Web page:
Want to know why kid’s motorcycles and ATVs haven’t been granted an exemption from the Consumer Product Safety Improvement Act? There’s one reason: Consumer Product Safety Commission Chairperson Nancy Nord, a Republican Bush Appointee.
According to Amy Klobuchar (D-Minn.), one of the chief proponents of
the bill, Congress never intended for CPSIA– a knee-jerk law intended
to stop the sale of lead-heavy toys from China — to ban items like
motorcycles, ATVs and handmade crafts from places like Etsy. Instead,
it intended for the CPSC to grant common sense exclusions for items
that clearly didn’t carry a risk of ingestion. But the CPSC isn’t
granting those exclusions. Why? Because Nord has decided to interpret
the bill’s language in an extremely pedantic way, thereby forcing any
changes to take place by having a further bill passed by Congress, an
incredibly complicated and laborious process.
Nord is using the following to passages from the bill to justify her obtuseness:
“Absorption of any lead into the human body….”
“Nor have any other adverse impact on public health and safety”
It’s the “anys” that are causing the problem. No matter the level of
lead content (the bill elsewhere makes reference to 660ppm), a part
that contains even faint traces of lead can potentially transfer it to
the human body through direct contact. It doesn’t matter if the amount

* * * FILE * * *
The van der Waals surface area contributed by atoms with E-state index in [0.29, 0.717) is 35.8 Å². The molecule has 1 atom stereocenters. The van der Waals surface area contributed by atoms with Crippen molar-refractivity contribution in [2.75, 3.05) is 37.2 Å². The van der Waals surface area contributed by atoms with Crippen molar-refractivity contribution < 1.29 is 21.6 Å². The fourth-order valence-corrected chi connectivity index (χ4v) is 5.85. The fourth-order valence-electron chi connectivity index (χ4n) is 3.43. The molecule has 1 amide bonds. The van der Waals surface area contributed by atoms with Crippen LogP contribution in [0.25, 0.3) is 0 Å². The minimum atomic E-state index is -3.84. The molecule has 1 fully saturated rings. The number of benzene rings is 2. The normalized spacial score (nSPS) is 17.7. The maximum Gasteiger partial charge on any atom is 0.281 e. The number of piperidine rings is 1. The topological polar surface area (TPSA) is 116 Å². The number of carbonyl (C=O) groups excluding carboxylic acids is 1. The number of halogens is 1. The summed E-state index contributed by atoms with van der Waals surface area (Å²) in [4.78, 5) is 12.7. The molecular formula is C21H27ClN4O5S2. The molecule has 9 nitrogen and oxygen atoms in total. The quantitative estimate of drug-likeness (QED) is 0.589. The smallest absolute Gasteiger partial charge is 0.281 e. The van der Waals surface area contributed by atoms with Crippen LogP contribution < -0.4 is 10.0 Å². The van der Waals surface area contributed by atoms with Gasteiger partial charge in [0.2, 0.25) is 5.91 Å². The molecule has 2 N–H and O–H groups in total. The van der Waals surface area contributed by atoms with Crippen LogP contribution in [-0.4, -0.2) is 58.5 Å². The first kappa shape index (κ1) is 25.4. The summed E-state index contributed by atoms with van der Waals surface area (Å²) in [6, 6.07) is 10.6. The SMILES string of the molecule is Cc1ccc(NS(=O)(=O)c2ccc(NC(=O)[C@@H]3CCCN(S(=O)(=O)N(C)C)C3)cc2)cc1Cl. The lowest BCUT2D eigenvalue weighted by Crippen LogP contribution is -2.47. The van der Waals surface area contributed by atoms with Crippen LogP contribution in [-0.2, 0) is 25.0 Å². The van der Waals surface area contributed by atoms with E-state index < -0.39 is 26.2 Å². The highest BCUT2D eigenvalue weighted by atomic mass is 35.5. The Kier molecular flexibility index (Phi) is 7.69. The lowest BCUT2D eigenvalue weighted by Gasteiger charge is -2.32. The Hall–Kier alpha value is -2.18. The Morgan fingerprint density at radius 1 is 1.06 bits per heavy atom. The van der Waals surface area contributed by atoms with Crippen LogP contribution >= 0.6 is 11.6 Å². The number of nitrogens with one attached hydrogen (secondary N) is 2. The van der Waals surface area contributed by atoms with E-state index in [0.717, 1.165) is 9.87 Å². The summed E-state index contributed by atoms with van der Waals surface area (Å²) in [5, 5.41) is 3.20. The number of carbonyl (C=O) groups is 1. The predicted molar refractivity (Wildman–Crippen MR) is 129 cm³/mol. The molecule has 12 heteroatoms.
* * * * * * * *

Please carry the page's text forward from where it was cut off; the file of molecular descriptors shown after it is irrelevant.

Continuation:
of lead transferred is less than that absorbed by drinking a glass of
clean tap water or taking a breath of air, Nord is interpreting “any”
as literally that. Any. She’d ban air and water if she had the power.
And sincee absorbing any lead can be considered to have an adverse
impact on health, even if that impact is so minute it’s scarcely
quantifiable, Nord is refusing to budge.
This has exasperated the motorcycle industry and Congress alike,
forcing the industry to lobby Congress for a new bill, a move Congress
never intended and which is likely to be time consuming and
problematic. The Motorcycle Industry Council estimates that the ban
will cost the industry $1 billion in lost revenue during 2009.
Democrats in Congress are now calling for President Obama to replace
Nord with someone who will interpret and enforce CPSIA in the common
sense manner that they intended.